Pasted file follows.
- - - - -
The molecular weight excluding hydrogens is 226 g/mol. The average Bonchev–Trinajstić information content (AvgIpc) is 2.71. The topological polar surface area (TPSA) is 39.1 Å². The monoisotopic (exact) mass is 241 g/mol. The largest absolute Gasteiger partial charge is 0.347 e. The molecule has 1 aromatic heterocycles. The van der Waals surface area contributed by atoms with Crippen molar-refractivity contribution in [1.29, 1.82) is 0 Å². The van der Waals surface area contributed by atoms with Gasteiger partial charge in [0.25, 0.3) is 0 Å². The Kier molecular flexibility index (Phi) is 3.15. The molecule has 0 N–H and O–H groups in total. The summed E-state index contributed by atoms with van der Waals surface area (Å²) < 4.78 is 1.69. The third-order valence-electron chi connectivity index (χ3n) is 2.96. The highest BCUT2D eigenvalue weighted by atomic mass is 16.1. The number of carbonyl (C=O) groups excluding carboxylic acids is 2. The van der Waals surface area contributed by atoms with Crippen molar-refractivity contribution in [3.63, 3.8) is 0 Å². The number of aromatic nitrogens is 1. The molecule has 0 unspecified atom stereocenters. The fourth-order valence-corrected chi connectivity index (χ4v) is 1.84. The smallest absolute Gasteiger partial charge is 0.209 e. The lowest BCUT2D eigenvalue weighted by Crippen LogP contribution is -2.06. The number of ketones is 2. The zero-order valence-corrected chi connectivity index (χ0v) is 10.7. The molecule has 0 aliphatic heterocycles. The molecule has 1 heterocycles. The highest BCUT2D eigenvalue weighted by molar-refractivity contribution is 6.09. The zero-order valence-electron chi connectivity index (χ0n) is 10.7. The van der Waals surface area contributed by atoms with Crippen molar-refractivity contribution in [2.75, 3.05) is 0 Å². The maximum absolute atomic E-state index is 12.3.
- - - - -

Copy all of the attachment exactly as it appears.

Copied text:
The molecular weight excluding hydrogens is 226 g/mol. The average Bonchev–Trinajstić information content (AvgIpc) is 2.71. The topological polar surface area (TPSA) is 39.1 Å². The monoisotopic (exact) mass is 241 g/mol. The largest absolute Gasteiger partial charge is 0.347 e. The molecule has 1 aromatic heterocycles. The van der Waals surface area contributed by atoms with Crippen molar-refractivity contribution in [1.29, 1.82) is 0 Å². The van der Waals surface area contributed by atoms with Gasteiger partial charge in [0.25, 0.3) is 0 Å². The Kier molecular flexibility index (Phi) is 3.15. The molecule has 0 N–H and O–H groups in total. The summed E-state index contributed by atoms with van der Waals surface area (Å²) < 4.78 is 1.69. The third-order valence-electron chi connectivity index (χ3n) is 2.96. The highest BCUT2D eigenvalue weighted by atomic mass is 16.1. The number of carbonyl (C=O) groups excluding carboxylic acids is 2. The van der Waals surface area contributed by atoms with Crippen molar-refractivity contribution in [3.63, 3.8) is 0 Å². The number of aromatic nitrogens is 1. The molecule has 0 unspecified atom stereocenters. The fourth-order valence-corrected chi connectivity index (χ4v) is 1.84. The smallest absolute Gasteiger partial charge is 0.209 e. The lowest BCUT2D eigenvalue weighted by Crippen LogP contribution is -2.06. The number of ketones is 2. The zero-order valence-corrected chi connectivity index (χ0v) is 10.7. The molecule has 0 aliphatic heterocycles. The molecule has 1 heterocycles. The highest BCUT2D eigenvalue weighted by molar-refractivity contribution is 6.09. The zero-order valence-electron chi connectivity index (χ0n) is 10.7. The van der Waals surface area contributed by atoms with Crippen molar-refractivity contribution in [2.75, 3.05) is 0 Å². The maximum absolute atomic E-state index is 12.3.